UN requests more than $4 billion in humanitarian aid for the rest of this year

Under-Secretary-General for Humanitarian Affairs Valerie Amos

20 July 2011 – Relief agencies require another $4.3 billion to assist millions of needy people around the world during the second half of this year, the United Nations humanitarian chief said today, adding that donors have so far made available 45 per cent of the funds requested at the start of 2011.

UN agencies and their partners had asked for $7.4 billion for humanitarian emergencies in 2011, but that figure has since risen to $7.9 billion as a result of increasing needs in some regions, including the Horn of Africa, where a severe drought has left 11.5 million people in need, Valerie Amos, Under-Secretary-General for Humanitarian Affairs, told reporters in Geneva.

Some $3.6 billion of the requested amount has been received, Ms. Amos said after presenting a mid-year review of the status of humanitarian funding to UN Member States.

“Our key concern is that there are persistent imbalances in funding among crises,” said Ms. Amos, who is also the UN Emergency Relief Coordinator. “The funding percentages of different appeals range from 29 per cent to 60 per cent.”

The least-funded appeals are the regional appeal for West Africa and the funding requests for Zimbabwe, Djibouti and Niger.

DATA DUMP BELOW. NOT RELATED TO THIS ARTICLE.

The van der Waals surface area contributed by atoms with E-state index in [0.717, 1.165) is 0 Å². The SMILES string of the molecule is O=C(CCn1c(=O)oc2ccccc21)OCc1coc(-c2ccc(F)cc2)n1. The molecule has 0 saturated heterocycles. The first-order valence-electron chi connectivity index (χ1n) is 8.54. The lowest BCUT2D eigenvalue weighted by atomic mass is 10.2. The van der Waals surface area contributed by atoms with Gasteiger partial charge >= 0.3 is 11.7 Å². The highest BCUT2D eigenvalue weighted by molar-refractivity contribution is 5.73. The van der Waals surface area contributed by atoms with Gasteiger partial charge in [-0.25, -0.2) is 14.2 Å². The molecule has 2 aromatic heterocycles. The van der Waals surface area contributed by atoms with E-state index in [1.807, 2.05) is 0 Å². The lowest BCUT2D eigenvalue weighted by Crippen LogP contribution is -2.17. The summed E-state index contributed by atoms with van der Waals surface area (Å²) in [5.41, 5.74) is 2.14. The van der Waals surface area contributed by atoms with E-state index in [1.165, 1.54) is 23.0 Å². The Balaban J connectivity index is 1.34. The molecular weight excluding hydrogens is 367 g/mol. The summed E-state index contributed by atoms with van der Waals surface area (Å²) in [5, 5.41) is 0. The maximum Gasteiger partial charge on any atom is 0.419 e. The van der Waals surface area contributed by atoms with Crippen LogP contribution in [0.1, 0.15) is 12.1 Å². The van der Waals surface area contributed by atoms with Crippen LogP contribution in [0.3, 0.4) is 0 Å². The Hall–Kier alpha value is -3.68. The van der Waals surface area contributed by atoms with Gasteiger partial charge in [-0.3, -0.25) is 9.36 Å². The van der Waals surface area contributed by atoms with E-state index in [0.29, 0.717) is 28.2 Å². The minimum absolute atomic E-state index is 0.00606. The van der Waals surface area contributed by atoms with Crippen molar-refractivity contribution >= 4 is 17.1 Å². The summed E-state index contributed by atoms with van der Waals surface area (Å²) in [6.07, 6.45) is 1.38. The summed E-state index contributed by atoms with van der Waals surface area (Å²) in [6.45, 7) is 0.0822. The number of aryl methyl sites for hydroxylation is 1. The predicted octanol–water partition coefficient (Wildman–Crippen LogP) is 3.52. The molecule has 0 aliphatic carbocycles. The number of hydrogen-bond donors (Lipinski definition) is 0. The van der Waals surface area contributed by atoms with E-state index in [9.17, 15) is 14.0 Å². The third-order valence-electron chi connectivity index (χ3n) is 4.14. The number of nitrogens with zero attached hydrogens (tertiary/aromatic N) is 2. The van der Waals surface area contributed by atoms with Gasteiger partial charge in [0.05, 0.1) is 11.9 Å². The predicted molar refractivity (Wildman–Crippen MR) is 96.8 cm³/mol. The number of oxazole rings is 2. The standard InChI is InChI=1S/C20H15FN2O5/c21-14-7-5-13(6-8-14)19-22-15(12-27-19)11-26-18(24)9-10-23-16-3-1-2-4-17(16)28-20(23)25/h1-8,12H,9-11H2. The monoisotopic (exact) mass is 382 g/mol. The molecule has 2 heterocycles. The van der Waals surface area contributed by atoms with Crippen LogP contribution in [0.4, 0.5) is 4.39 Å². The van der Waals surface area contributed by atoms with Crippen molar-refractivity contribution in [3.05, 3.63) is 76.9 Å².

“We expect humanitarian needs in the second half of 2011 and in 2012 to continue, at least at current levels, as the effects of high commodity prices, adverse weather conditions, disasters and conflicts persist,” said Ms. Amos.

“As I said to donors during our mid-year review launch, I hope that they will close the funding gaps. It will make a big difference to the millions of people we need to help,” she added.

The launch of the mid-year review of the Consolidated Appeals Process (CAP) coincided with the classification of the drought emergency in southern Somalia as a famine in two regions.

In response to a question, Ms. Amos said that child malnutrition levels in parts of southern Bakool and Lower Shabelle regions of Somalia had risen to 50 per cent, with mortality rates exceeding six deaths per 10,000 people a day.

More than 100,000 malnourished children had been treated in 800 nutrition centres throughout Somalia between January and May 2011. A total of 554,000 children in southern Somalia are suffering from malnutrition, she added.

Other drought-affected Horn of Africa countries that require humanitarian assistance are Djibouti, Ethiopia and Kenya. Newly-independent South Sudan, Yemen, Côte d’Ivoire and Libya, among others, will also require significant humanitarian interventions this year.


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